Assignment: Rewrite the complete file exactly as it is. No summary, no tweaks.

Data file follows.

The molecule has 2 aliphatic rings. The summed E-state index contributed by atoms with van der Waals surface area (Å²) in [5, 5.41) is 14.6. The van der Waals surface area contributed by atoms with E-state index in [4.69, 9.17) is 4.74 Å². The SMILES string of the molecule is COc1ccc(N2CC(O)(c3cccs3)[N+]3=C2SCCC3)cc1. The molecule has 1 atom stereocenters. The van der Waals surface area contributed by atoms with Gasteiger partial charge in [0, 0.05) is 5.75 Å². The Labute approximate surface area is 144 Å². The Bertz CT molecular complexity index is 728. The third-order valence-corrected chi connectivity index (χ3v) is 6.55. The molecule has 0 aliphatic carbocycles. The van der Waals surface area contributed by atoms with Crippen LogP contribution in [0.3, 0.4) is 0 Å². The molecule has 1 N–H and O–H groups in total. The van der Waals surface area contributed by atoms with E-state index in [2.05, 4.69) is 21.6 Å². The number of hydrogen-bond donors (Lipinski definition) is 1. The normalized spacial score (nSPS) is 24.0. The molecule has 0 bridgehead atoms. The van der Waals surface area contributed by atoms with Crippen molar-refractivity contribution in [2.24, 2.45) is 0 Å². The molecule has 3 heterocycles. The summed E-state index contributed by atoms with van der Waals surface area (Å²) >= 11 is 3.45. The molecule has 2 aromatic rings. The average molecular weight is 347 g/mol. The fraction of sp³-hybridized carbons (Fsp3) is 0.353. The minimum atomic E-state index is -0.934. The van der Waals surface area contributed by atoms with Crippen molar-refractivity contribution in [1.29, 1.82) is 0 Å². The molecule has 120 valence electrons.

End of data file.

The molecule has 2 aliphatic rings. The summed E-state index contributed by atoms with van der Waals surface area (Å²) in [5, 5.41) is 14.6. The van der Waals surface area contributed by atoms with E-state index in [4.69, 9.17) is 4.74 Å². The SMILES string of the molecule is COc1ccc(N2CC(O)(c3cccs3)[N+]3=C2SCCC3)cc1. The molecule has 1 atom stereocenters. The van der Waals surface area contributed by atoms with Gasteiger partial charge in [0, 0.05) is 5.75 Å². The Labute approximate surface area is 144 Å². The Bertz CT molecular complexity index is 728. The third-order valence-corrected chi connectivity index (χ3v) is 6.55. The molecule has 0 aliphatic carbocycles. The van der Waals surface area contributed by atoms with Crippen LogP contribution in [0.3, 0.4) is 0 Å². The molecule has 1 N–H and O–H groups in total. The van der Waals surface area contributed by atoms with E-state index in [2.05, 4.69) is 21.6 Å². The number of hydrogen-bond donors (Lipinski definition) is 1. The normalized spacial score (nSPS) is 24.0. The molecule has 0 bridgehead atoms. The van der Waals surface area contributed by atoms with Crippen molar-refractivity contribution in [2.24, 2.45) is 0 Å². The molecule has 3 heterocycles. The summed E-state index contributed by atoms with van der Waals surface area (Å²) >= 11 is 3.45. The molecule has 2 aromatic rings. The average molecular weight is 347 g/mol. The fraction of sp³-hybridized carbons (Fsp3) is 0.353. The minimum atomic E-state index is -0.934. The van der Waals surface area contributed by atoms with Crippen molar-refractivity contribution in [1.29, 1.82) is 0 Å². The molecule has 120 valence electrons.